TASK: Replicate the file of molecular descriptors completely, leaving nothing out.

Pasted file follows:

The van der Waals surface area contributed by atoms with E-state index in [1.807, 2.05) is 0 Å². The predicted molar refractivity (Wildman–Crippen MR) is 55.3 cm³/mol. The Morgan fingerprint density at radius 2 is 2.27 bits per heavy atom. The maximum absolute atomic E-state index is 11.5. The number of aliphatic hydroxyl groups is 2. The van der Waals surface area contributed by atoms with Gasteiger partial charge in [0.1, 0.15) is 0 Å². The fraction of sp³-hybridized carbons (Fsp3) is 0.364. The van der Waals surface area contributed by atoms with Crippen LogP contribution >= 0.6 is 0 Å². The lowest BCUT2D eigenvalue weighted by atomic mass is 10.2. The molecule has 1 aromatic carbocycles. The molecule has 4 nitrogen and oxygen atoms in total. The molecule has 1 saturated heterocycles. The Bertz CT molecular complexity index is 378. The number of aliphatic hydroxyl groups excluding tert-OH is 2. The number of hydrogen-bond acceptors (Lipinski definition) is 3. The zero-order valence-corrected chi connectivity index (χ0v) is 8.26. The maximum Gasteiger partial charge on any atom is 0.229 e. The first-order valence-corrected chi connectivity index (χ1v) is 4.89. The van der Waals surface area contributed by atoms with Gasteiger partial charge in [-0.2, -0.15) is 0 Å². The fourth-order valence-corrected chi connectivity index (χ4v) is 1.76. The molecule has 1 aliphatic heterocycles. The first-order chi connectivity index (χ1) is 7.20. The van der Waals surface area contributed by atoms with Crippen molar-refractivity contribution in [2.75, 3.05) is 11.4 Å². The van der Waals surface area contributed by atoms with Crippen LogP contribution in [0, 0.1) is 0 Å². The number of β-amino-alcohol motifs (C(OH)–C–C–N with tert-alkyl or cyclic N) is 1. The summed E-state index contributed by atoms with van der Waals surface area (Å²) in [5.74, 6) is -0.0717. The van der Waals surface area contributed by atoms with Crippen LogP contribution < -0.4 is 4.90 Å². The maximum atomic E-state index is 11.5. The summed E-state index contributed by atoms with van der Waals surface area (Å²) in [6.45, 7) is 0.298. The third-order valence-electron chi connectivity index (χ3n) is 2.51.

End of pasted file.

The van der Waals surface area contributed by atoms with E-state index in [1.807, 2.05) is 0 Å². The predicted molar refractivity (Wildman–Crippen MR) is 55.3 cm³/mol. The Morgan fingerprint density at radius 2 is 2.27 bits per heavy atom. The maximum absolute atomic E-state index is 11.5. The number of aliphatic hydroxyl groups is 2. The van der Waals surface area contributed by atoms with Gasteiger partial charge in [0.1, 0.15) is 0 Å². The fraction of sp³-hybridized carbons (Fsp3) is 0.364. The van der Waals surface area contributed by atoms with Crippen LogP contribution >= 0.6 is 0 Å². The lowest BCUT2D eigenvalue weighted by atomic mass is 10.2. The molecule has 1 aromatic carbocycles. The molecule has 4 nitrogen and oxygen atoms in total. The molecule has 1 saturated heterocycles. The Bertz CT molecular complexity index is 378. The number of aliphatic hydroxyl groups excluding tert-OH is 2. The number of hydrogen-bond acceptors (Lipinski definition) is 3. The zero-order valence-corrected chi connectivity index (χ0v) is 8.26. The maximum Gasteiger partial charge on any atom is 0.229 e. The first-order valence-corrected chi connectivity index (χ1v) is 4.89. The van der Waals surface area contributed by atoms with Gasteiger partial charge in [-0.2, -0.15) is 0 Å². The fourth-order valence-corrected chi connectivity index (χ4v) is 1.76. The molecule has 1 aliphatic heterocycles. The first-order chi connectivity index (χ1) is 7.20. The van der Waals surface area contributed by atoms with Crippen molar-refractivity contribution in [2.75, 3.05) is 11.4 Å². The van der Waals surface area contributed by atoms with Crippen LogP contribution in [0, 0.1) is 0 Å². The number of β-amino-alcohol motifs (C(OH)–C–C–N with tert-alkyl or cyclic N) is 1. The summed E-state index contributed by atoms with van der Waals surface area (Å²) in [5.74, 6) is -0.0717. The van der Waals surface area contributed by atoms with Crippen LogP contribution < -0.4 is 4.90 Å². The maximum atomic E-state index is 11.5. The summed E-state index contributed by atoms with van der Waals surface area (Å²) in [6.45, 7) is 0.298. The third-order valence-electron chi connectivity index (χ3n) is 2.51.